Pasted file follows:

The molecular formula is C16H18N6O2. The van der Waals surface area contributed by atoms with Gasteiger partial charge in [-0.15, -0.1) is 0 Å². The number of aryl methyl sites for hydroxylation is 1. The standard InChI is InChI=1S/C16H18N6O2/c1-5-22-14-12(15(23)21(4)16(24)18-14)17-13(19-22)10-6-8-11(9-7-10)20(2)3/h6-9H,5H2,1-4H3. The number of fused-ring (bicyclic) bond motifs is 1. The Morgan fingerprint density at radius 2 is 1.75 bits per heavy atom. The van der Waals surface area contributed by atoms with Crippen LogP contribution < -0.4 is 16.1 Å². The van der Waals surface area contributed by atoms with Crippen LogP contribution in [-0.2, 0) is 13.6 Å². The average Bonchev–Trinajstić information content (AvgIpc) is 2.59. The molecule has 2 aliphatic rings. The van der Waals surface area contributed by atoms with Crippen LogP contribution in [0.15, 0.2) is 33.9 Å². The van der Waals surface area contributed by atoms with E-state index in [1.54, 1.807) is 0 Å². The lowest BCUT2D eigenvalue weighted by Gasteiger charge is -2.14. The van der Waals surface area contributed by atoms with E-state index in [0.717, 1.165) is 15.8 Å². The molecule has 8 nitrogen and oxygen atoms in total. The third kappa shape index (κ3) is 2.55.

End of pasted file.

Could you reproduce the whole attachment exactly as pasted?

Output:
The molecular formula is C16H18N6O2. The van der Waals surface area contributed by atoms with Gasteiger partial charge in [-0.15, -0.1) is 0 Å². The number of aryl methyl sites for hydroxylation is 1. The standard InChI is InChI=1S/C16H18N6O2/c1-5-22-14-12(15(23)21(4)16(24)18-14)17-13(19-22)10-6-8-11(9-7-10)20(2)3/h6-9H,5H2,1-4H3. The number of fused-ring (bicyclic) bond motifs is 1. The Morgan fingerprint density at radius 2 is 1.75 bits per heavy atom. The van der Waals surface area contributed by atoms with Crippen LogP contribution < -0.4 is 16.1 Å². The van der Waals surface area contributed by atoms with Crippen LogP contribution in [-0.2, 0) is 13.6 Å². The average Bonchev–Trinajstić information content (AvgIpc) is 2.59. The molecule has 2 aliphatic rings. The van der Waals surface area contributed by atoms with Crippen LogP contribution in [0.15, 0.2) is 33.9 Å². The van der Waals surface area contributed by atoms with E-state index in [1.54, 1.807) is 0 Å². The lowest BCUT2D eigenvalue weighted by Gasteiger charge is -2.14. The van der Waals surface area contributed by atoms with E-state index in [0.717, 1.165) is 15.8 Å². The molecule has 8 nitrogen and oxygen atoms in total. The third kappa shape index (κ3) is 2.55.